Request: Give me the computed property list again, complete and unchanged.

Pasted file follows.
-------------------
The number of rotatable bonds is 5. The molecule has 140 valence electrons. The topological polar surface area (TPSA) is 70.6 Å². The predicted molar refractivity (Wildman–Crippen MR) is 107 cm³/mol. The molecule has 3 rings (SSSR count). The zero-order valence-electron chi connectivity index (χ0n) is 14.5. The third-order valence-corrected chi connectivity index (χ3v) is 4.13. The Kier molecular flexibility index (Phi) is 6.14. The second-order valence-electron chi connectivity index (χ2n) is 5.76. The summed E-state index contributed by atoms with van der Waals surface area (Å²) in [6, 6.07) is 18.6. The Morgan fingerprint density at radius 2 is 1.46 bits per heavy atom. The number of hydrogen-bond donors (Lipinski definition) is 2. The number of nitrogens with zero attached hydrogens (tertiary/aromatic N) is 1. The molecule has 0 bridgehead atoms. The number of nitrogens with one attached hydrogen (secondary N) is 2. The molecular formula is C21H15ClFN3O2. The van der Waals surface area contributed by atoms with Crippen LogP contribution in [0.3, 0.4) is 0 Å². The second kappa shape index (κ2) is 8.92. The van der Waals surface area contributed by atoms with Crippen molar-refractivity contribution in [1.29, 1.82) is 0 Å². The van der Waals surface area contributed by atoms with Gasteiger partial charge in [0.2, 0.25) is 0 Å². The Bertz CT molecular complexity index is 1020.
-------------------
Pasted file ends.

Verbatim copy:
The number of rotatable bonds is 5. The molecule has 140 valence electrons. The topological polar surface area (TPSA) is 70.6 Å². The predicted molar refractivity (Wildman–Crippen MR) is 107 cm³/mol. The molecule has 3 rings (SSSR count). The zero-order valence-electron chi connectivity index (χ0n) is 14.5. The third-order valence-corrected chi connectivity index (χ3v) is 4.13. The Kier molecular flexibility index (Phi) is 6.14. The second-order valence-electron chi connectivity index (χ2n) is 5.76. The summed E-state index contributed by atoms with van der Waals surface area (Å²) in [6, 6.07) is 18.6. The Morgan fingerprint density at radius 2 is 1.46 bits per heavy atom. The number of hydrogen-bond donors (Lipinski definition) is 2. The number of nitrogens with zero attached hydrogens (tertiary/aromatic N) is 1. The molecule has 0 bridgehead atoms. The number of nitrogens with one attached hydrogen (secondary N) is 2. The molecular formula is C21H15ClFN3O2. The van der Waals surface area contributed by atoms with Crippen LogP contribution in [0.3, 0.4) is 0 Å². The second kappa shape index (κ2) is 8.92. The van der Waals surface area contributed by atoms with Crippen molar-refractivity contribution in [1.29, 1.82) is 0 Å². The van der Waals surface area contributed by atoms with Gasteiger partial charge in [0.2, 0.25) is 0 Å². The Bertz CT molecular complexity index is 1020.